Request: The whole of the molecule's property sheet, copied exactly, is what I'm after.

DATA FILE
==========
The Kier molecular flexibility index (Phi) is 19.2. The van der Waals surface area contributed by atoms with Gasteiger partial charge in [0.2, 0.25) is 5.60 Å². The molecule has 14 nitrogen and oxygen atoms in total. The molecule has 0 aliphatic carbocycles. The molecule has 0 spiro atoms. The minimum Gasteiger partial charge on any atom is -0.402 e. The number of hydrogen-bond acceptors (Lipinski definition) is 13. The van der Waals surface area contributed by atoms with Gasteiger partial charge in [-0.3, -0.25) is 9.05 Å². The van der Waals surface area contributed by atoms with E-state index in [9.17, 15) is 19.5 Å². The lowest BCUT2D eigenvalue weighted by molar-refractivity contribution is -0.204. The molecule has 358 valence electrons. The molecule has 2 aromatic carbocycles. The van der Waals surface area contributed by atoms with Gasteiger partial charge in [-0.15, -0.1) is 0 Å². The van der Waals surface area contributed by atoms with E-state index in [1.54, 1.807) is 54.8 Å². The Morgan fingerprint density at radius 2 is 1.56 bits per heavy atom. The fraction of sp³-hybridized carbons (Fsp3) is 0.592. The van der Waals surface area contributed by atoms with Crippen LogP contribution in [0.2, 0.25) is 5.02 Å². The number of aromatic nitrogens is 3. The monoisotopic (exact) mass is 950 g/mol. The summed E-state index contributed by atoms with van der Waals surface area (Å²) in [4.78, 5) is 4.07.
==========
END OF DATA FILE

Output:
The Kier molecular flexibility index (Phi) is 19.2. The van der Waals surface area contributed by atoms with Gasteiger partial charge in [0.2, 0.25) is 5.60 Å². The molecule has 14 nitrogen and oxygen atoms in total. The molecule has 0 aliphatic carbocycles. The molecule has 0 spiro atoms. The minimum Gasteiger partial charge on any atom is -0.402 e. The number of hydrogen-bond acceptors (Lipinski definition) is 13. The van der Waals surface area contributed by atoms with Gasteiger partial charge in [-0.3, -0.25) is 9.05 Å². The van der Waals surface area contributed by atoms with E-state index in [9.17, 15) is 19.5 Å². The lowest BCUT2D eigenvalue weighted by molar-refractivity contribution is -0.204. The molecule has 358 valence electrons. The molecule has 2 aromatic carbocycles. The van der Waals surface area contributed by atoms with Gasteiger partial charge in [-0.15, -0.1) is 0 Å². The van der Waals surface area contributed by atoms with E-state index in [1.54, 1.807) is 54.8 Å². The Morgan fingerprint density at radius 2 is 1.56 bits per heavy atom. The fraction of sp³-hybridized carbons (Fsp3) is 0.592. The van der Waals surface area contributed by atoms with Crippen LogP contribution in [0.2, 0.25) is 5.02 Å². The number of aromatic nitrogens is 3. The monoisotopic (exact) mass is 950 g/mol. The summed E-state index contributed by atoms with van der Waals surface area (Å²) in [4.78, 5) is 4.07.